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As most traders and investors are aware, the ASX was down last Monday after moving to a new system. Though the market resumed trading the next day, many issues remain.

For us Options traders, the biggest issue yet to be resolved is the ability to execute a Tailor-Made Combination order (TMC). With no announcements from the ASX, this issue could persist for a while and so we must address it.

Scroll down for a better understanding around what a TMC is and why they are important to Options traders.

What do we do in the meantime?

We can call the market makers, for our clients, and agree on a net price with them in order to make sure combination orders are filled at good prices.

This also means that the process is less efficient, and you will need to be more patient.

Options spread recommendations

As part of our obligation to our members, we will still strive to provide spread trading recommendations where appropriate.

However, the process will change until TMCs are fixed:

  • Instead of putting out the recommendation after 2:00pm, we will likely put it out after 1:00pm
  • We will have a cut off time of roughly 3:15pm (AEDT). You will likely not be able to participate in the spread recommendation past this time.
  • Orders given by clients in the time between when the recommendation is sent out, and 3:15pm will be collated.
  • After 3:15pm, we will call the market makers and hopefully workshop a price to fill the collated orders.
  • Until TMCs are fixed, if you agree to a spread trade recommendation, you are agreeing to this process.

Alternatively, you could forgo participation, call an adviser and workshop a different strategy of either a single leg Option or Mini Warrant.

What is a TMC?

A TMC (Tailor-Made Combination) is made when a trader wishes to execute an Options trade with two or more legs. Instead of transacting each leg individually through two or more orders, these legs are done as one order through a TMC.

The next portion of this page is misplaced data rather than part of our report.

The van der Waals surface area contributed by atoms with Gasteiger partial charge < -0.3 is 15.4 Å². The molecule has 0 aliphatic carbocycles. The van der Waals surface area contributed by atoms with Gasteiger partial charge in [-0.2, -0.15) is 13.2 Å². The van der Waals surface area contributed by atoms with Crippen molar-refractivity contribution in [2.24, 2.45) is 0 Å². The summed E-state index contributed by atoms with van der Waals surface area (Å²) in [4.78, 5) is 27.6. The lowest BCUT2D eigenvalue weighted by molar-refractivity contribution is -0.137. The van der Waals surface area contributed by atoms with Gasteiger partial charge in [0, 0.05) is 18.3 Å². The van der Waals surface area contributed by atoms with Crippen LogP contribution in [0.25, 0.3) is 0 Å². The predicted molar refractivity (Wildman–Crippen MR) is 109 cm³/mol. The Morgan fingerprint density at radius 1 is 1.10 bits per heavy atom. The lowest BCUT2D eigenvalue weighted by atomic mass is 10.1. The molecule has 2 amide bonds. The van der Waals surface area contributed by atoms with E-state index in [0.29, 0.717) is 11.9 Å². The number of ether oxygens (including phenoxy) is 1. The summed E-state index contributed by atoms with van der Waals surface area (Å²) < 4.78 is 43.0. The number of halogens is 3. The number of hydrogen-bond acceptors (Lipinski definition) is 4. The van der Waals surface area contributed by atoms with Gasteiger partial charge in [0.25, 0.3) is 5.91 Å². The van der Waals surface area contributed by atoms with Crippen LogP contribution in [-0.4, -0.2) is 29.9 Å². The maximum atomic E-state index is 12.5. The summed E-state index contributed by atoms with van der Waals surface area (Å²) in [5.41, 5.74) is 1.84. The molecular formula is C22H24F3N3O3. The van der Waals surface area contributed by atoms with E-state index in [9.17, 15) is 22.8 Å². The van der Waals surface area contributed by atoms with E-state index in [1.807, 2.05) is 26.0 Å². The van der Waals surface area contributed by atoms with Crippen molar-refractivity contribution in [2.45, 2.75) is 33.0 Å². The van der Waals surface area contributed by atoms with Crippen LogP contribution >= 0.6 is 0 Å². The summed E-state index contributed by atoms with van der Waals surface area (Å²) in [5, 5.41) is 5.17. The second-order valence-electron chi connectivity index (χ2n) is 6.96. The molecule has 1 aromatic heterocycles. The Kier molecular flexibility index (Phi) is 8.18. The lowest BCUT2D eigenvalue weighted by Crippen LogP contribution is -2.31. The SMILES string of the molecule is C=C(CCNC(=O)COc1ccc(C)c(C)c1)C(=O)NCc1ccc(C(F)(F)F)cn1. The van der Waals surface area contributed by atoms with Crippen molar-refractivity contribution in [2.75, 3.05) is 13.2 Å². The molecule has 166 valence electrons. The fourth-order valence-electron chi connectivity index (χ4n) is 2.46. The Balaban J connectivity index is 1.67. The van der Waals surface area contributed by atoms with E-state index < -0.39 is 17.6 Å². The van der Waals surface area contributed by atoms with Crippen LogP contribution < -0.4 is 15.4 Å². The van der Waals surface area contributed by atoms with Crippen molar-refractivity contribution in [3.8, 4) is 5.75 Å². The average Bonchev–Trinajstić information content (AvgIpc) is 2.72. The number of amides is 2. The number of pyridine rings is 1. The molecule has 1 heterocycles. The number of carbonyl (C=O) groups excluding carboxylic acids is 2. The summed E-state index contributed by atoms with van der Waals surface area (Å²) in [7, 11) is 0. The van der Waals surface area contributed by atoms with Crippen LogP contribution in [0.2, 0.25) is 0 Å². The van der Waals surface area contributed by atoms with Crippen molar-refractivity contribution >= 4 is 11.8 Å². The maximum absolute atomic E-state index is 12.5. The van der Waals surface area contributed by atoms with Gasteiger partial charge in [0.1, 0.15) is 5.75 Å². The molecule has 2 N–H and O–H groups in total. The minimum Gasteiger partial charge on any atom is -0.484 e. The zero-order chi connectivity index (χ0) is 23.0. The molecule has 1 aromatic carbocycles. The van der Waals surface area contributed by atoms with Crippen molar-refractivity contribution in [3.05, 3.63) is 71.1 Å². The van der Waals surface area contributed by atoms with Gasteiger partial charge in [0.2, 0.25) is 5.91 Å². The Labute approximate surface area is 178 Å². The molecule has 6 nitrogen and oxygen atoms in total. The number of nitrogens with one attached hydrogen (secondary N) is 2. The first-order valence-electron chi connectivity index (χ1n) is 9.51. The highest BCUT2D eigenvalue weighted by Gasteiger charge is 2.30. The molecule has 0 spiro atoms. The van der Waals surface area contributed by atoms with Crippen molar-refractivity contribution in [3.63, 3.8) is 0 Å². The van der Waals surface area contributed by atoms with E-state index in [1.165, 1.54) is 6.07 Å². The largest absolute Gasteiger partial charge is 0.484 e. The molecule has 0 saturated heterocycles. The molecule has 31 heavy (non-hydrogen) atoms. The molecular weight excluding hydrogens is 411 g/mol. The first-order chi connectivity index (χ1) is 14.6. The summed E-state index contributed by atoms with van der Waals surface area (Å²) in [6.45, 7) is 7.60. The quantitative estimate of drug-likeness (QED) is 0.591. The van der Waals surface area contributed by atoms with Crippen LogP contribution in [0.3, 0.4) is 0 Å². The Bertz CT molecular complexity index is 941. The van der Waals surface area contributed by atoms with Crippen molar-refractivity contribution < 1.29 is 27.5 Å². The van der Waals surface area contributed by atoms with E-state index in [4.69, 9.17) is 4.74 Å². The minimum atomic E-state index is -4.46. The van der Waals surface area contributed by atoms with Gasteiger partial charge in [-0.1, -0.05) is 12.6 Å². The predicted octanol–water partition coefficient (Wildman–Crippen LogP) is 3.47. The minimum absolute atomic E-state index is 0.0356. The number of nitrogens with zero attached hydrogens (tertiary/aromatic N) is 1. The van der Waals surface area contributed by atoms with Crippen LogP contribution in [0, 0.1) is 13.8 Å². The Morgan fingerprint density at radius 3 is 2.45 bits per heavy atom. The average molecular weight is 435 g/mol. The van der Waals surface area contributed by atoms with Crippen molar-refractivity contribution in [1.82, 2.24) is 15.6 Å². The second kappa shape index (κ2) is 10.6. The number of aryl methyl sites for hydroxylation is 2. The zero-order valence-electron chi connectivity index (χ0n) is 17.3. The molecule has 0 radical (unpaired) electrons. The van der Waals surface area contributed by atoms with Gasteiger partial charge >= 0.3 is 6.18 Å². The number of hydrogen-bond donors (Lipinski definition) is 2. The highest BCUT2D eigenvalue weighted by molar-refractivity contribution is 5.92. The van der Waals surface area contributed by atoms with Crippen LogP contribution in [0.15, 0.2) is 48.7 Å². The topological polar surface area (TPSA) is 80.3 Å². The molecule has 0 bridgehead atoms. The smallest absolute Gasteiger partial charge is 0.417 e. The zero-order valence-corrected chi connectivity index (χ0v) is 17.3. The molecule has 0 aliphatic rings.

For example:
A trader wants to place a Bull Call Spread on ANZ:

Each leg has its own Bid and Ask and therefore mid point that represents fair value.

Bull Call Spread
Sell 22.50 Call Mid is $0.1775
Buy 20.50 Call Mid is $1.7725
Combo Price Mid $1.595DR (1.1725 – 0.1775)

A trader could execute each of those legs individually. Or instead, they could create a TMC order and execute both at the same time, trading at the combo price (1.595).

Unlike stock, a trader of Options can almost always get filled between the Bid and Ask near the fair value. But where they get filled largely comes down to a bit of a negotiation between the trader and a Market Maker, whose job is to fill orders. Even though we try to get filled at the mid point on an Option, generally we have to give a little bit of discretion to get filled.

If a trader was to get both of these Options done in the market separately, they may need to give a few cents on both legs which might mean they pay 4 or 5 cents more than the mid.

TMC combos are a way to avoid this. We are able to interact with the market at the 1.595 combo price and then often get filled, giving much less discretion.

Example One- Results of transacting individual legs
Sell 22.50 Call Mid is $0.1775 – Filled 0.15CR
Buy 20.50 Call Mid is $1.7725 – Filled 1.80DR
Combo Fill Price 1.80 – 0.15 = 1.65DR

Example Two- Results of transacting legs as a TMC
Buy – ANZ Combo ANZ100 – mid 1.595 – Filled 1.61DR
Combo Fill Price = 1.61DR

This is what we see commonly happen to Options traders if they try and fill the legs separately compared to as a combo. 0.04c represents paying an extra 2.5% entering the trade.

You can see why as Options traders we are hoping that TMCs are fixed soon.

If you need any further assistance please contact the desk on 03 80805788.